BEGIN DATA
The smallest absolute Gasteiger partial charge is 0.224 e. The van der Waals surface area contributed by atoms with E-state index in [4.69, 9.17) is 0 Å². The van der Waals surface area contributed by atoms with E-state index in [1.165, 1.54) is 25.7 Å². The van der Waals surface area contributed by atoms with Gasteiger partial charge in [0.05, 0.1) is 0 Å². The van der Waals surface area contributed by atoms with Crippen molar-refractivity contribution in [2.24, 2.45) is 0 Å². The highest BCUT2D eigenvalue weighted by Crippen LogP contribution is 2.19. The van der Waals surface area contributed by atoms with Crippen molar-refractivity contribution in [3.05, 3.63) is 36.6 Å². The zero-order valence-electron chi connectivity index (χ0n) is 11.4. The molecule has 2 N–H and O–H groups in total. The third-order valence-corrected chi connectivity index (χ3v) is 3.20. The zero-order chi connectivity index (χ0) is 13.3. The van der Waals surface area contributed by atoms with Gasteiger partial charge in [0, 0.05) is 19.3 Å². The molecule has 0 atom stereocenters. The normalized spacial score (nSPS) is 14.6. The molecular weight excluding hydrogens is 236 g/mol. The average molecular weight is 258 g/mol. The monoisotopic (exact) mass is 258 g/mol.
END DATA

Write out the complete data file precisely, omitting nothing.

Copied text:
The smallest absolute Gasteiger partial charge is 0.224 e. The van der Waals surface area contributed by atoms with E-state index in [4.69, 9.17) is 0 Å². The van der Waals surface area contributed by atoms with E-state index in [1.165, 1.54) is 25.7 Å². The van der Waals surface area contributed by atoms with Gasteiger partial charge in [0.05, 0.1) is 0 Å². The van der Waals surface area contributed by atoms with Crippen molar-refractivity contribution in [2.24, 2.45) is 0 Å². The highest BCUT2D eigenvalue weighted by Crippen LogP contribution is 2.19. The van der Waals surface area contributed by atoms with Crippen molar-refractivity contribution in [3.05, 3.63) is 36.6 Å². The zero-order valence-electron chi connectivity index (χ0n) is 11.4. The molecule has 2 N–H and O–H groups in total. The third-order valence-corrected chi connectivity index (χ3v) is 3.20. The zero-order chi connectivity index (χ0) is 13.3. The van der Waals surface area contributed by atoms with Gasteiger partial charge in [0, 0.05) is 19.3 Å². The molecule has 0 atom stereocenters. The normalized spacial score (nSPS) is 14.6. The molecular weight excluding hydrogens is 236 g/mol. The average molecular weight is 258 g/mol. The monoisotopic (exact) mass is 258 g/mol.